Sukant Goel’s dramatis personae

In just around nine years, 33-year-old theatre practitioner Sukant Goel has marked himself out as an ubiquitous presence in theatre circles, both on stage and off it, as well as someone flying under the cinematic radar waiting for that elusive breakthrough turn. A former chemical engineer, Goel cut his teeth under the tutelage of none other than Satyadev Dubey, as a budding actor in the doyen’s final project, Save Section 377, which never made the leap from workshop to production. The years since then have seen Goel acquire the credentials of a solid, dependable actor who is quick on the uptake, with a chock-a-block résumé that includes everything from bonafide leads to walk-on parts, from comedy to dastangoi, in plays that cut across group affiliations and genres.

Rapid rise

His memorable outings include the parts of the fresh-faced Tintin-like detective in Faezeh Jalali’s rural whodunit Jaal, and the swashbuckling Dabangg-style police-officer without moral compunction in Rajit Kapur’s hard-hitting political drama Naqqaash (and that’s range, right there), as well as his charged rendition of radical Dalit activist Namdeo Dhasal’s poem ‘Man, You Should Explode’ in Sunil Shanbag’s poetry anthology Blank Page, alongside Hridaynath Jadhav. Last year, Goel was the eponymous character in Nadir Khan’s Anand Express, whose unexpected death sparks off the combined rites of passage for his closest friends, presided over by his watchful spirit.

A distinctive feature of Goel’s theatre journey has been his ability to create lasting collaborations forged on shared wavelength and goodwill. For instance, along with talented cohorts Gagan Dev Riar and Dhruv Lohumi, he founded Play On Productions, which has picked up scripts like Samuel Beckett’s Krapp’s Last Tape and Mahesh Keskar’s Renovation, for fringe offerings that have done the rounds of Mumbai’s alternative venues. With Riar, he co-directed the riotous musical Ishq Aaha, which marked a notional coming of age of a fresh generation of theatre-makers, with the potential to infuse the creative space with a sparkling new sensibility. Then, with entrepreneur Sanchit Gupta, Goel floated Theatre on the Rocks, an outfit that facilitated performances in bars, lounges, and restaurants. These were not middling supper theatre outings, but proper sit-down events (including off-beat performances like Anish Victor’s Koogu and Gurleen Judge’s Dohri Zindagi) in informal spaces.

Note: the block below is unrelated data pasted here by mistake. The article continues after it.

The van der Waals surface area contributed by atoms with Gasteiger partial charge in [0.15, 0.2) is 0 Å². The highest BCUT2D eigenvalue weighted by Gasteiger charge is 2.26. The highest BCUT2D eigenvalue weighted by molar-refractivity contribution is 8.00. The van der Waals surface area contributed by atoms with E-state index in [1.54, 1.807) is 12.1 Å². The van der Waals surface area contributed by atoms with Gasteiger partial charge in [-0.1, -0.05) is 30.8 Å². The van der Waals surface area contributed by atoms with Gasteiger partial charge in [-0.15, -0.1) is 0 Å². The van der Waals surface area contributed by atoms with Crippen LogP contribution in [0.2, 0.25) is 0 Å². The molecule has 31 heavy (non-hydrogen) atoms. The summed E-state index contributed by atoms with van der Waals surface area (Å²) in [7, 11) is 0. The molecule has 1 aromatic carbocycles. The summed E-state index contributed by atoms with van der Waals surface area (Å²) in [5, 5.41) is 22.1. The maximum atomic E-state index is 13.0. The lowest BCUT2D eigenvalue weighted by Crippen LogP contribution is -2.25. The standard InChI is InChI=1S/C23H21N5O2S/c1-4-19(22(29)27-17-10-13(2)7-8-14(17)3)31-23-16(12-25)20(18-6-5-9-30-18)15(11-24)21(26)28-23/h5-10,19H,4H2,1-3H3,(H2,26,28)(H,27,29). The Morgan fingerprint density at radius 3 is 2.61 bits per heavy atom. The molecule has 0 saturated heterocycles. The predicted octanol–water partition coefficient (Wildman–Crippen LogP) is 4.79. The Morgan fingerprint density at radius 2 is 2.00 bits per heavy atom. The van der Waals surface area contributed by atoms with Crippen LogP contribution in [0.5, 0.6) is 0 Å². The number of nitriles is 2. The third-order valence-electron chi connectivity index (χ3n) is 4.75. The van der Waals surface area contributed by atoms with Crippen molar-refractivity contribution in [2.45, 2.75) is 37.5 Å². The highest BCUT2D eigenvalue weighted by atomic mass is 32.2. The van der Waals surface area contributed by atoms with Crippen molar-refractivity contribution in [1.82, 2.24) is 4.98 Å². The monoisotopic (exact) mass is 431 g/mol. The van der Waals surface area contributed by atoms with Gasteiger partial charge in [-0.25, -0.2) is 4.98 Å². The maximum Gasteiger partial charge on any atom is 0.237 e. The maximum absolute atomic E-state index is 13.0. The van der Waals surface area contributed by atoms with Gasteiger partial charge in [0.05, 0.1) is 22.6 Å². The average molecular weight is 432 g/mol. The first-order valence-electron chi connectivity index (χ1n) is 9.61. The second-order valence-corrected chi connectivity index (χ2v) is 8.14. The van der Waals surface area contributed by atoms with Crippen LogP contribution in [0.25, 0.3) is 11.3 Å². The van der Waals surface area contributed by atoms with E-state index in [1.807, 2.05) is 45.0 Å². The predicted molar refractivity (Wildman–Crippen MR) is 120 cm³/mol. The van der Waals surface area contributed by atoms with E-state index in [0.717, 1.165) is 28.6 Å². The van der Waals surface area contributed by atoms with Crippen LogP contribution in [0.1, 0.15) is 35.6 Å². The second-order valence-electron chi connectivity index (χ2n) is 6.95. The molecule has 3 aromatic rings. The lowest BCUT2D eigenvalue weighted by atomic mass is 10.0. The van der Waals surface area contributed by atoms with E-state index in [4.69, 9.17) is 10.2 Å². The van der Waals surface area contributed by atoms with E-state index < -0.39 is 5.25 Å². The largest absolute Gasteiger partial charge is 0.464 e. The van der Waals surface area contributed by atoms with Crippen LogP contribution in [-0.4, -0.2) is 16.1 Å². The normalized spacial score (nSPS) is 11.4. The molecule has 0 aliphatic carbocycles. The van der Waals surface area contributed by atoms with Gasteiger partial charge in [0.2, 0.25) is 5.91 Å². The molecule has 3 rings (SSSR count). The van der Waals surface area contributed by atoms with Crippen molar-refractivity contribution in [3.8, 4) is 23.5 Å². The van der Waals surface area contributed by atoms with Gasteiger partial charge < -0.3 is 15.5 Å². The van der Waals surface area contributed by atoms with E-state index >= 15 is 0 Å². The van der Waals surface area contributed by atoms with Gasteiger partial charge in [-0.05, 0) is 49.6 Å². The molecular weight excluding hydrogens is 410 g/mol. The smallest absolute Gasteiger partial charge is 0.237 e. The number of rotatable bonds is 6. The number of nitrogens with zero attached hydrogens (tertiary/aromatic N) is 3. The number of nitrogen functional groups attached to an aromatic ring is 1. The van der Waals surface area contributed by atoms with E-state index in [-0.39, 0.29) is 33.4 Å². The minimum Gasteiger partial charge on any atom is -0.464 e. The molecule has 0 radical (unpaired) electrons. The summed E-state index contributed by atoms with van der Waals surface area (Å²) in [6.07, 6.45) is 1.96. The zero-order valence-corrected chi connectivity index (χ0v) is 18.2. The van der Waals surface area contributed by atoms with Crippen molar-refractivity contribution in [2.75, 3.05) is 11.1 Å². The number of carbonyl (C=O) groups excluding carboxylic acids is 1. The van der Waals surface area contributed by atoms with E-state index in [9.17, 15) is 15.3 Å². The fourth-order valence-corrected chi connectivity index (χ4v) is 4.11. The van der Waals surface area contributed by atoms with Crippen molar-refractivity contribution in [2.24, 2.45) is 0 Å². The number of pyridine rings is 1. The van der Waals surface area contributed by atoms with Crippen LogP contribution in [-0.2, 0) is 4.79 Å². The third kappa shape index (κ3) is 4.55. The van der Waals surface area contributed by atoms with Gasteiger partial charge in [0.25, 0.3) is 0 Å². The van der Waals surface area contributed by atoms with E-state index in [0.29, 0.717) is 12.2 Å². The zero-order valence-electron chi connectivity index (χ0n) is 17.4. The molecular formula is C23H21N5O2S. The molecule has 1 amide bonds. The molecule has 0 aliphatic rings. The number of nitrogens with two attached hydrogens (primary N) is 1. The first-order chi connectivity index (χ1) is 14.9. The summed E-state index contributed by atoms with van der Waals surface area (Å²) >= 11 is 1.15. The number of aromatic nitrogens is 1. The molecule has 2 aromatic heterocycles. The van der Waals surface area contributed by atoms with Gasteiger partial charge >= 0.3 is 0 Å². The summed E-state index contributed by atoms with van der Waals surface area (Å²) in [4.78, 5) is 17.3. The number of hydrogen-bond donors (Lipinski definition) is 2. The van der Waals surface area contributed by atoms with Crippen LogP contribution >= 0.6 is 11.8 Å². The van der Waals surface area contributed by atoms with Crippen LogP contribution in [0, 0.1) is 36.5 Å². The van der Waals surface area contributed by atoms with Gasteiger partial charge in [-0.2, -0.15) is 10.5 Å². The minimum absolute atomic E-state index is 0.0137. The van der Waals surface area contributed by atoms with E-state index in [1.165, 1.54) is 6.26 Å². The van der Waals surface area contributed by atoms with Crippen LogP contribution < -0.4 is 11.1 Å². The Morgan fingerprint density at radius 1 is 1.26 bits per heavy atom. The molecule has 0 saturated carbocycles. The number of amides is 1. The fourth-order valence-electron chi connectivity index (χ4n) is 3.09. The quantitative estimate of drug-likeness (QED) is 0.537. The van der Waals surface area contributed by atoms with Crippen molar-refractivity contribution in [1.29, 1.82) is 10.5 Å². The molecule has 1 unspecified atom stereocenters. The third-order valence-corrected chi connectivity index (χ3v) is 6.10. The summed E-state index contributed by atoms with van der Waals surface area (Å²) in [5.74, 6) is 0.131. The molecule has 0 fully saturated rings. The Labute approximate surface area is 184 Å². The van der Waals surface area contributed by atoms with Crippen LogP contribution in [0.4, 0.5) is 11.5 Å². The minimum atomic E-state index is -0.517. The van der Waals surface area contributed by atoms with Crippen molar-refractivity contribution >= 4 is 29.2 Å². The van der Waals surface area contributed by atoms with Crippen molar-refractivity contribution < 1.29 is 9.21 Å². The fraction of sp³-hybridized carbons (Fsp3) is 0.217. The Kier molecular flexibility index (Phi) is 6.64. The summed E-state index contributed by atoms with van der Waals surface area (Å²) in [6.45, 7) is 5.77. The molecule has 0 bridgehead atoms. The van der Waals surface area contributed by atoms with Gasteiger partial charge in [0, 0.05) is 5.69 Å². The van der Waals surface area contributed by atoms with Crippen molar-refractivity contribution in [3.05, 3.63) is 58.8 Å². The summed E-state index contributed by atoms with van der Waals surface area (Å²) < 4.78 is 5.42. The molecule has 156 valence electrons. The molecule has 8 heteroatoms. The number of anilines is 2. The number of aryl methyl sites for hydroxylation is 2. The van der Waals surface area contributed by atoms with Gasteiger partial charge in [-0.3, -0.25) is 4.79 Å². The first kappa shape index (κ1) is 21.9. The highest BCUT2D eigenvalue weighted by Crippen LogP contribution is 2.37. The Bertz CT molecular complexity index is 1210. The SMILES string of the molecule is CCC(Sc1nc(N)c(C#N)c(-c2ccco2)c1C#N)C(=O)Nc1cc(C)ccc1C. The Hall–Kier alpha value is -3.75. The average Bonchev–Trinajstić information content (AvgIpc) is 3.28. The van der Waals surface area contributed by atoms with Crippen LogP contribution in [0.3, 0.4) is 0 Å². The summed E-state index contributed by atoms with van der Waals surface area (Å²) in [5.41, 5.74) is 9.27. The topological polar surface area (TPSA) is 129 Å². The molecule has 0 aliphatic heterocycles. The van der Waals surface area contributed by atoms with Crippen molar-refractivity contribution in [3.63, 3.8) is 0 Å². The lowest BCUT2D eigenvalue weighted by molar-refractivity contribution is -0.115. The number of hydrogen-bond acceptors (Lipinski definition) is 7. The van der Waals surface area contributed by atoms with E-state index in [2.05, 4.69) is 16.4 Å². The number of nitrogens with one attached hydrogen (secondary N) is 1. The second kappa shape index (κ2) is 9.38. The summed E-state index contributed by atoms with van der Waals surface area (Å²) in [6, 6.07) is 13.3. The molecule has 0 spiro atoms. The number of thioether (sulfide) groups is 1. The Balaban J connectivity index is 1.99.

That Studio Tamaasha should launch its residency program with Goel, is a testament to proprietors Shanbag and Sapan Saran’s abiding faith in one of their regular associates. Goel has worked in several of their productions like Marriage-ology, Waiting for Naseer and Blank Page, so he is almost an in-house resident. At Tamaasha, Goel is working on a dramatic reading of Swiss author Simon Froehling’s German play Going To The Sea Play With Child, a 2005 script that reflects on the inexplicable ennui that sets in on a modern marriage with the coming of a child. The reading is part of Das Schauspiel, an exclusively curated bi-monthly program of dramatic readings of contemporary German plays, organised in association with the Goethe-Institut Mumbai.

Dramatic milestone

Goel’s stint at Studio Tamaasha will include two public sharings — a talk on the making of Ishq Aaha, and a dekko into his work-in-progress work — as well as two performances. The reading of Froehling’s play is slated to be staged in a week, while Krapp’s Last Tape will be performed this week. The latter is a searing one-act play first performed in 1958. It is a solo performance which has been adapted by director Riar as a two-hander featuring Goel and Lohumi. The premise is certainly tantalising — an old man in his 60s ‘listens’ back at his life through a series of old tapes, recorded each year over a lifetime. A powder-haired Goel with a shuffling gait takes on a part that has traditionally been the preserve of older actors. It’s a move by a young actor that could most definitely be worth a watch.

Studio Tamaasha’s residency programme launches with Sukant Goel, including a performance of Krapp’s Last Tape on 19 May, and a dramatised reading of Going to the Sea - Play with Child on 27 May; details on

Related Topics
This article is closed for comments.
Please Email the Editor

Printable version | May 7, 2021 7:55:31 PM |

Next Story